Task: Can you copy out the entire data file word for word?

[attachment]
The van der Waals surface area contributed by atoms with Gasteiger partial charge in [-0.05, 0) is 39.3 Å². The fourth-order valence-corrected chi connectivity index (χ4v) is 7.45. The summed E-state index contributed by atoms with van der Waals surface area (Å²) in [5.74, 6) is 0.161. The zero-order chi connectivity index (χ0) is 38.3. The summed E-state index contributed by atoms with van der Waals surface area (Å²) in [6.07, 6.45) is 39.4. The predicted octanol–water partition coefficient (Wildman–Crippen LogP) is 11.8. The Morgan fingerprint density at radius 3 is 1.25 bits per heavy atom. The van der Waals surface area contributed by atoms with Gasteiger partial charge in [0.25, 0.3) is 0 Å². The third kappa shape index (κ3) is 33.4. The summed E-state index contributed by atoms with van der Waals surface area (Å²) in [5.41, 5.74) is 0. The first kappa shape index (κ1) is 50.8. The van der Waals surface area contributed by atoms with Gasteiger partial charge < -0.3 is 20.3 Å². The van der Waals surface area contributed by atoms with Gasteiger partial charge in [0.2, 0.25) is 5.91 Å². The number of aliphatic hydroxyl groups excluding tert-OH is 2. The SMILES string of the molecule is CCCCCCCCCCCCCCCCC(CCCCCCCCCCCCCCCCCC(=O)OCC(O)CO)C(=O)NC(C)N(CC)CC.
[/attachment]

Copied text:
The van der Waals surface area contributed by atoms with Gasteiger partial charge in [-0.05, 0) is 39.3 Å². The fourth-order valence-corrected chi connectivity index (χ4v) is 7.45. The summed E-state index contributed by atoms with van der Waals surface area (Å²) in [5.74, 6) is 0.161. The zero-order chi connectivity index (χ0) is 38.3. The summed E-state index contributed by atoms with van der Waals surface area (Å²) in [6.07, 6.45) is 39.4. The predicted octanol–water partition coefficient (Wildman–Crippen LogP) is 11.8. The Morgan fingerprint density at radius 3 is 1.25 bits per heavy atom. The van der Waals surface area contributed by atoms with Gasteiger partial charge in [0.25, 0.3) is 0 Å². The third kappa shape index (κ3) is 33.4. The summed E-state index contributed by atoms with van der Waals surface area (Å²) in [5.41, 5.74) is 0. The first kappa shape index (κ1) is 50.8. The van der Waals surface area contributed by atoms with Gasteiger partial charge < -0.3 is 20.3 Å². The van der Waals surface area contributed by atoms with Gasteiger partial charge in [0.2, 0.25) is 5.91 Å². The number of aliphatic hydroxyl groups excluding tert-OH is 2. The SMILES string of the molecule is CCCCCCCCCCCCCCCCC(CCCCCCCCCCCCCCCCCC(=O)OCC(O)CO)C(=O)NC(C)N(CC)CC.